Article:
10. Make it special.

Simply put, the PRINTED viewbook needs to be for Seniors only.  To make an impact, the viewbook needs to be set aside for those that have taken the time to learn about you or have shown some level of interest during the recruitment process.  I can’t tell you the number of schools that hand them out at college fairs, send them to Juniors and even Sophomores.  By doing this….it is loses the impact.

9.  Complement the viewbook with an online viewbook for everyone else.

Here is where technology can play a role.  Develop an online viewbook to be sent to Juniors, Sophomores, (competing schools who are certainly all over your website seeing what you are doing) and anyone else that might have an interest in your institution.   They are relatively inexpensive to develop (TWG Plus has one!) and they are a great solution to working within a tight printing budget.

8. Viewbooks are not for “all of the lonely people”

A little shout out to the band “America”, sorry had to do it.  What I am saying here is that a big mistake in developing viewbooks is taking “lonely” shots of campus and/or students.  While you may have a beautiful campus, the shots of buildings with no one around simply convey one thing…a lack of community on campus.  Same holds true with shots of students by themselves.  Unless you are profiling someone, a shot of a student alone says, “I don’t have friends.”  Students and parents want to see themselves fitting in and finding people that they can see themselves spending time with.  Not many people like to be lonely.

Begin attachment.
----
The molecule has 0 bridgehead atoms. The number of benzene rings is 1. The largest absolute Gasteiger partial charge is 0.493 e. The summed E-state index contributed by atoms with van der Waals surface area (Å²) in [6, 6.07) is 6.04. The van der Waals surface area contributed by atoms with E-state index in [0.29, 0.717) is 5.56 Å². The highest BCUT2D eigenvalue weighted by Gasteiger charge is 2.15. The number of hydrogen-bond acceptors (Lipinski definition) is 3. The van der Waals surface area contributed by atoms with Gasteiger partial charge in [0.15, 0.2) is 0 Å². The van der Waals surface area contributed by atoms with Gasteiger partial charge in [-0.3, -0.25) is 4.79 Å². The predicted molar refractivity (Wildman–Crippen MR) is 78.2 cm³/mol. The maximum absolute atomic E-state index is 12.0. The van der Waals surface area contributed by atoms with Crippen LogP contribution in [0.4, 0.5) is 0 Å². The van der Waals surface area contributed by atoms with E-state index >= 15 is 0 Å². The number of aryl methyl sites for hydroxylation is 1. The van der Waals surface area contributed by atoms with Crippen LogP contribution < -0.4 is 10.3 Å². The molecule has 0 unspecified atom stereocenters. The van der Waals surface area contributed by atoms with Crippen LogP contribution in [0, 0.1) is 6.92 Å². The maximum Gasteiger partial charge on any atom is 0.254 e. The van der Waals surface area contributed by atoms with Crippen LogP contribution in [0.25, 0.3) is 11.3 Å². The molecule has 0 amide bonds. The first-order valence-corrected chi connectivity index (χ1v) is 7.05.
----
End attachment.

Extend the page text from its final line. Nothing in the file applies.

7.  Photography is key

This goes along with my previous point, but I wanted to emphasize this even more.  While professional photographers can be expensive, they are worth the investment.  Some schools will fill up their viewbooks with either shots taken by students or with a digital camera and quite honestly….you can tell.  Experienced photographers who know how to shoot colleges will visually convey the essence of your institution.  If budget is an issue, then use any images you get from the photographer in an oversized fashion and then fill in with small inset candid shots by students (or your iPhone 4).

6. 8.5 X 11 is BORING!

Yes, I said it.  If you have a viewbook that is the size of a piece of printed paper….it is boring.  Consider oversized, undersized, odd-sized, crazy folds, unique bindings etc.   When we test viewbooks in focus groups, almost 90% of students and parents polled, like the viewbooks that are NOT 8.5 X11 as their favorites.

That’s it for now. Next time, I’ll cover the remaining 5 rules for designing printed viewbooks.